Video: Why cells turn cancerous

June 11, 2014
Why cells turn cancerous

Cancer - about one in three Europeans is confronted with this diagnosis during their lifetime. Scientists at the German Cancer Research Center DKFZ in Heidelberg are investigating the development of cancerous cells to find out how their growth is controlled and what goes wrong in a cancer cell. Usually a cell receives a chemical signal to divide, but this control is not working in cancer cells.

Within the EU funded  CancerPathways the researchers have already identified several signaling factors that could play an important role in the development of various cancers. They aim of the scientists is to intervene in the signaling pathways and revert malfunctions of these cells whose growth has gone out of control. For this, the researchers use a mechanism that also occurs in nature called RNAi. These molecules ensure that a desired gene is no longer translated into the corresponding protein – and thus stops a chemical process inside the cell like its division. For each gene, the researchers in Heidelberg now want to design and generate the according RNAi switch.

The video will load shortly
Switching off cancer may sounds like science fiction today, but this is what researchers at the German Cancer Research Center DKFZ in Heidelberg are working on.

Usually it takes ten to fifteen years before the results of such fundamental research can lead to new treatments, but the vision of scientists is already shaping up: in the future cancer-relevant pathways will be examined for each patient and thus adapt the treatment according to these individual signals. 

Explore further: Breast cancer cell subpopulation cooperation can spur tumor growth

Related Stories

Cancer's potential on-off switch

May 15, 2014

A team of Boston University School of Medicine (BUSM) researchers have proposed that an "on and off" epigenetic switch could be a common mechanism behind the development of different types of cancer. Epigenetics is the phenomena ...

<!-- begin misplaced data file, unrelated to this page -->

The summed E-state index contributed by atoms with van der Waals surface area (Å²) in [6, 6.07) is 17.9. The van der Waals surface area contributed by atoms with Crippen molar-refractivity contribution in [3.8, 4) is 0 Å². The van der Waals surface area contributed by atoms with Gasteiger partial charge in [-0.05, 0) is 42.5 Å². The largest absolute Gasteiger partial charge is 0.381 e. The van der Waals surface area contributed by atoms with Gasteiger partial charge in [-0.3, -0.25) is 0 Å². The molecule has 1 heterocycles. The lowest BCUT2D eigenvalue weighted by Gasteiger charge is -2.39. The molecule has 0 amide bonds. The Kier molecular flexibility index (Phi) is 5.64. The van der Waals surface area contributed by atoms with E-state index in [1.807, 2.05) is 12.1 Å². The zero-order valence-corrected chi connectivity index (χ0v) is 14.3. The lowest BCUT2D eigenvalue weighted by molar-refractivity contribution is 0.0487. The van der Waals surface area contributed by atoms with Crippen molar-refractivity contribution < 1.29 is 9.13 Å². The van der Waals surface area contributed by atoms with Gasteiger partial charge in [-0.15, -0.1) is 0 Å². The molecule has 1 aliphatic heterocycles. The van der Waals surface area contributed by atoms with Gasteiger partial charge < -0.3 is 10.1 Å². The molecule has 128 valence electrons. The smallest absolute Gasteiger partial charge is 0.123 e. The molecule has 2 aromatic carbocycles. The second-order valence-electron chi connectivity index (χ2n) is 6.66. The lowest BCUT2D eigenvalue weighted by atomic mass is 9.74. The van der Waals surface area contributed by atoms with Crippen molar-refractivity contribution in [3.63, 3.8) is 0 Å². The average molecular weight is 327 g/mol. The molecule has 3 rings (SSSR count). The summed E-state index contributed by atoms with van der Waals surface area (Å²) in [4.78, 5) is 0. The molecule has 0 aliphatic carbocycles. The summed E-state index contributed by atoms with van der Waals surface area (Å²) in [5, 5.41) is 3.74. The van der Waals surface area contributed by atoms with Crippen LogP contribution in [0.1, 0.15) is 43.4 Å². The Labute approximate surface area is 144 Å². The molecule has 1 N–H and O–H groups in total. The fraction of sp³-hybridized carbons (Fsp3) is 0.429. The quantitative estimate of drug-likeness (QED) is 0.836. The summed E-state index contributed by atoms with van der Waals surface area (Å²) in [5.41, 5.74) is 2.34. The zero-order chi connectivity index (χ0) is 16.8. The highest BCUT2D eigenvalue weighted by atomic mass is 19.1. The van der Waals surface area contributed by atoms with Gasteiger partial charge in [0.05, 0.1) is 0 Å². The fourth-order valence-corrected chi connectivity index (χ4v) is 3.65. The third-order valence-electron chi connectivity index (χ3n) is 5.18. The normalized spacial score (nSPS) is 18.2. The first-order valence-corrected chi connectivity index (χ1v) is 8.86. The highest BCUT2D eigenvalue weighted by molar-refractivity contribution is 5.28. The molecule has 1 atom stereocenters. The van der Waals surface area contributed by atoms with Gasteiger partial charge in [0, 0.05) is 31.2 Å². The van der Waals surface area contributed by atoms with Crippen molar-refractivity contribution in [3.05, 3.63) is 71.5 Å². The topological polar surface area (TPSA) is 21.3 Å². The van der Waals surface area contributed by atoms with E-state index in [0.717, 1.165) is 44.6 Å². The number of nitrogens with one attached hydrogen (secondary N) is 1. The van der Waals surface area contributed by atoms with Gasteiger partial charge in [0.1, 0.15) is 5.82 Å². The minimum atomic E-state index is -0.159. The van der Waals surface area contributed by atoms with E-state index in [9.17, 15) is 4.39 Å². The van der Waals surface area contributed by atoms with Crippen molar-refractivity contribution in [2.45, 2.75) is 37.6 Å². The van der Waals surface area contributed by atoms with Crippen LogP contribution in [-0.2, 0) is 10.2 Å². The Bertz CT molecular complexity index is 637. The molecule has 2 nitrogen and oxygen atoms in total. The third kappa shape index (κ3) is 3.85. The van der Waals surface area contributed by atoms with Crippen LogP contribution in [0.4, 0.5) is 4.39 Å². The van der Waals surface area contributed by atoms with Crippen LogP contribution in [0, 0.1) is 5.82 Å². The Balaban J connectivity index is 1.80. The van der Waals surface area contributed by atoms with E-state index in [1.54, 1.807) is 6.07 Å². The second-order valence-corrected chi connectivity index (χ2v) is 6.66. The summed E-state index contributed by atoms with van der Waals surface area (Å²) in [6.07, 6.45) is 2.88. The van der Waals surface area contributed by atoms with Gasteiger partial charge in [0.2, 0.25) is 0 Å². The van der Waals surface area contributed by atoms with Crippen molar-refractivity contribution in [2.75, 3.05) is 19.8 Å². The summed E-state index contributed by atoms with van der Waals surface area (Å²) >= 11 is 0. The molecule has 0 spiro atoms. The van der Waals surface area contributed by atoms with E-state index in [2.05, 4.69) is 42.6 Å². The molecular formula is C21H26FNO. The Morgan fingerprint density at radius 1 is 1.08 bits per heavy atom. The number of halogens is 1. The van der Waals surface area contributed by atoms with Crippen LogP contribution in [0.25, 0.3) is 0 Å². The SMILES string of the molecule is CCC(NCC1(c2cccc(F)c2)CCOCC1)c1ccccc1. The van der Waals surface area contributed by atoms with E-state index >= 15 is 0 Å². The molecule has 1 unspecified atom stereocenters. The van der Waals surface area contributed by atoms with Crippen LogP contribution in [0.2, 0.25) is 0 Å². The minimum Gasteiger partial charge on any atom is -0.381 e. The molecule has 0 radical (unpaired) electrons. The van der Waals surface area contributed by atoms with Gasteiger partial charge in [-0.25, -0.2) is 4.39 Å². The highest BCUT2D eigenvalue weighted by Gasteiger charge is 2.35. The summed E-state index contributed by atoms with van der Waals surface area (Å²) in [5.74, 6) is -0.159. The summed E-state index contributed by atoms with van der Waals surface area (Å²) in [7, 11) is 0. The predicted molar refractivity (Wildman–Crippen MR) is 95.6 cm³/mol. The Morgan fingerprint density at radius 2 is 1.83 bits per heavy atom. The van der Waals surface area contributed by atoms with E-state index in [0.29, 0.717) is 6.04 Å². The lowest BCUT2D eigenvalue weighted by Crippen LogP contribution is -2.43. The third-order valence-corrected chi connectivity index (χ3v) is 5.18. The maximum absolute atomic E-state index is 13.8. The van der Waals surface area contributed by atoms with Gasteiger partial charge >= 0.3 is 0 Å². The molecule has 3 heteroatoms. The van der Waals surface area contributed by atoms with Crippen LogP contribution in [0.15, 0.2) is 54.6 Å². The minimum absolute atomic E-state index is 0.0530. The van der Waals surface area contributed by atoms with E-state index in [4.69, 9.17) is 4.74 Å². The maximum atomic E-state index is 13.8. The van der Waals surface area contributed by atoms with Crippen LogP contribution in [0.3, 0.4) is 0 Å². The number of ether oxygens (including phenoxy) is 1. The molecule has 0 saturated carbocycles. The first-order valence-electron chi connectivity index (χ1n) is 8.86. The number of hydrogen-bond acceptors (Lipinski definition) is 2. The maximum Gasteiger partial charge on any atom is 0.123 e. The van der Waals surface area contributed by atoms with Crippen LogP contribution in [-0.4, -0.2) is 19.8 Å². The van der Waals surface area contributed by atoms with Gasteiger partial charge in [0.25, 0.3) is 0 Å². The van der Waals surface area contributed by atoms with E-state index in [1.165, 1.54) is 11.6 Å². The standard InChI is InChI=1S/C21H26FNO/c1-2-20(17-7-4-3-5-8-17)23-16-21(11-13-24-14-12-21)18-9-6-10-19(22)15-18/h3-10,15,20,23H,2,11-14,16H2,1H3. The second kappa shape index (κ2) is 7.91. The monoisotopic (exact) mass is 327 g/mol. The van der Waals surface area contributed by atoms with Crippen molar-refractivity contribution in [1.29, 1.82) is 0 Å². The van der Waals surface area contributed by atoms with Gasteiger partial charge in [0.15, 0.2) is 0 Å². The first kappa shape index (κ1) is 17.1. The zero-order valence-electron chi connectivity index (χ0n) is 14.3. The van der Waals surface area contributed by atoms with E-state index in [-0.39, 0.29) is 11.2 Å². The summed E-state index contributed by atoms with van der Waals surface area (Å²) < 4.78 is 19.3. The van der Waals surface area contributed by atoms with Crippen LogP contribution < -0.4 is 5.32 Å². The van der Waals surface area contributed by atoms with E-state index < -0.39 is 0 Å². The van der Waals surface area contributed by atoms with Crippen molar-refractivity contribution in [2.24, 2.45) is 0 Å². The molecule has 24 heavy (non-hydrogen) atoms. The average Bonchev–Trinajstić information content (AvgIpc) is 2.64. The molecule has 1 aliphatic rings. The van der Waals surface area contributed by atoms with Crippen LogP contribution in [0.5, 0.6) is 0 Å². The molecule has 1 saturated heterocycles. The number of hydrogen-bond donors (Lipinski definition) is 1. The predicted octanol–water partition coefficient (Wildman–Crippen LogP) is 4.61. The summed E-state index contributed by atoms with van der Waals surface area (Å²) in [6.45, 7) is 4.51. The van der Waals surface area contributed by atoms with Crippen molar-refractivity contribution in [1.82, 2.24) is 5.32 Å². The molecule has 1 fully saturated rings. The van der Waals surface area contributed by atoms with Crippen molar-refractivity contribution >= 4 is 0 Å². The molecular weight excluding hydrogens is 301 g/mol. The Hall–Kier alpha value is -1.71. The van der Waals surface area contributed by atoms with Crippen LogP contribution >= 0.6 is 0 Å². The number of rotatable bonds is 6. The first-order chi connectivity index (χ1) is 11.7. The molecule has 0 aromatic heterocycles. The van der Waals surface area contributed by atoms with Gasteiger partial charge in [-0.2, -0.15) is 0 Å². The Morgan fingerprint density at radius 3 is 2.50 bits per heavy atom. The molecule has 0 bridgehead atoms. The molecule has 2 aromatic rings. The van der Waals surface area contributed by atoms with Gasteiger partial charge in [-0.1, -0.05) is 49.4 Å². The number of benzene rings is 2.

Advancing the search for new cancer drugs

June 11, 2014

Targeted therapies have revolutionised the treatment of cancer since they were first introduced. Amongst the first medications approved in Europe, was the breast cancer drug Herceptin, which was approved in 2000. Then, the ...

Recommended for you

Cell phones and rats: Study explores radiation exposure

May 28, 2016

For some years research teams have explored and attempted to sort out any evidence concerning a cause-effect situation with mobile phones and cancer. Interest in the question does not disappear. Scientific groups prefer to ...

Scientists block breast cancer cells from hiding in bones

May 25, 2016

Scientists at the Duke Cancer Institute have identified a molecular key that breast cancer cells use to invade bone marrow in mice, where they may be protected from chemotherapy or hormonal therapies that could otherwise ...

Genetic sequencing reveals drug resistance growth

May 25, 2016

The rate at which genetically mutated cancer cells grow may help explain why patients with a common form of leukemia develop treatment resistance, according to new research led by a Weill Cornell Medicine investigator. The ...

0 comments

Please sign in to add a comment. Registration is free, and takes less than a minute. Read more

Click here to reset your password.
Sign in to get notified via email when new comments are made.